One of the things I wrestle with (okay, regular readers will know I wrestle with everything) is how much of the everyday to put into my books. By that, I mean cooking, eating, going to the loo, having a period*, shaving, washing up, having a bath, squeezing zits…you get the picture. For example, the opening scene to the pretty-okay Roman military historical novel Under The Eagle by Simon Scarrow is set in the official centurions’ latrines and I wonder whether the whole point of the scene is to enable Scarrow to drop in the ever-so-important historical detail of a ‘sponge-on-a-stick‘ (warning! Link goes to a clip from a popular UK children’s TV show. It doesn’t pull any punches). The detail certainly grounds you in a very different time and place but it also sets up an expectation for a similar level of grit and (dirty) realism that isn’t necessarily met. You could probably classify it as a ‘token detail’, the kind of little touches that stick out because they have to carry too heavy a load in terms of grounding a text in a different kind of reality. And I suppose the other problem Scarrow has is that there simply isn’t a sufficiently colloquial English term for ‘sponge on a stick’.
Science fiction writers have long had a list of accepted conventions dealing with the everyday ‘realities’ for hardcore readers. Everyone knew what a blaster or hyperspace was by the mid-forties – for all of the modish accoutrements of sex, explicit violence and swearing, the average reader of E.E. ‘Doc’ Smith in 1925 would have very little difficulty diving into the latest Iain M. Banks. Toilets, however, seldom feature. Nor bad hair days. Detective novels have a different set of ‘everyday living’ conventions – Sara Paretsky’s (marvellous, by the way) V.I. Warshawski is forever taking showers, going for runs or eating (detectives eat a lot, don’t they? Is that why they do so much running?) and the ‘real life’ element is something that seems to transition into a lot of urban thrillers.
How does this appear in my own writing, particularly with regard to the YA ‘parallelish-world-urban-rural-steampunk-fantasy’ I’m working on?
I suppose constantly ask myself how far I should go. For example, I had a long, coma-inducing scene of vegetable peeling and cooking until I encountered the Venerable Diana Wynne Jones’ skewering of ‘ colourful canal folk who make you cook’ in her Tough Guide To Fantasyland. In retrospect, the whole purpose of the scene was to have a male character pushed into cooking by a female character, an ideological trope parachuted in from another context altogether and probably saying more about my own guilty conscience than the state of mind of the characters. Plus, it was a very boring scene and the forward momentum was better off without it.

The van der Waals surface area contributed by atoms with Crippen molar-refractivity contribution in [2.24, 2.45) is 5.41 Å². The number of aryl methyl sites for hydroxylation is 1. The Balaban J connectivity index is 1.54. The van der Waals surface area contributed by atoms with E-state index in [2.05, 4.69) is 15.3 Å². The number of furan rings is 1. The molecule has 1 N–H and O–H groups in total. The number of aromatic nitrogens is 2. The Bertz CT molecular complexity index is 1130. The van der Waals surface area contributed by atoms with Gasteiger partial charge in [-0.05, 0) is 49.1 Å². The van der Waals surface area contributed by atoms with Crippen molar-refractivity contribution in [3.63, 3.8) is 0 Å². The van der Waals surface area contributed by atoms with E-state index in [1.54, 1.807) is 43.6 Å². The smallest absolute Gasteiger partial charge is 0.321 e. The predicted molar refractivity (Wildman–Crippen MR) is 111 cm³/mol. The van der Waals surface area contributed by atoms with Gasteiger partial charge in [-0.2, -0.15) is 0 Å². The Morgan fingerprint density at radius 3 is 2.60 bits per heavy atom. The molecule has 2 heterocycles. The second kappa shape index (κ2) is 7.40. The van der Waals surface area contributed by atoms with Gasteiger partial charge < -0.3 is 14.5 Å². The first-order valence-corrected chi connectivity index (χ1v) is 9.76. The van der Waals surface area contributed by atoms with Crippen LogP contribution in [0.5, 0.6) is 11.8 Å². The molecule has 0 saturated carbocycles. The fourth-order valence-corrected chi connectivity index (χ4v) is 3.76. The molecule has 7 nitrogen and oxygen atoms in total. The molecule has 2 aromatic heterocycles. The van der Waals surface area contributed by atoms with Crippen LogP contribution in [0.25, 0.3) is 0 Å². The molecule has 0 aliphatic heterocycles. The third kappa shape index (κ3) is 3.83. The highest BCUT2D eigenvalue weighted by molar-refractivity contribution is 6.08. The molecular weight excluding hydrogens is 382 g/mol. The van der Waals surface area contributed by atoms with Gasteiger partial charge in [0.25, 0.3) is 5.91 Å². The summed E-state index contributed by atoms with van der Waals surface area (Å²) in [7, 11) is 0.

So when should I use domestic detail or otherwise? It can be a powerful tool for embedding you into a foreign or fantastic context, for ‘making things strange’ but can be equally distracting. I suppose it comes down to the usual craft cliché of “Does it advance the story?” I have a number of odd little details which aren’t just there to provide scenery – they progress the story or our understanding of the characters and the world they live a degree and that progression is hopefully what people will take away with them. The ultimate example of this could be Molly Bloom’s famous soliloquy in Ulysses. At one level, it’s nothing more than a river(run) of tiny details but the cumulative effect is one of total immersion in Molly’s inner life. In Suzanne Collin’s The Hunger Games, Haymitch’s vomit isn’t just a comedy moment, it also tells us a lot about that characters inner nihilism and despair.
And there you have it – the detail has to serve the story or get ruthlessly cut out. Does anyone else struggle with this?
* The politics of men writing about periods is a whole other post but it always smacks of a “Look at me! I’m a man and I’m secure enough to write normatively about periods!” kind of desperation.
** “…picked up a potato and began to clumsily wrestle with…” and on and on. You really don’t want to know.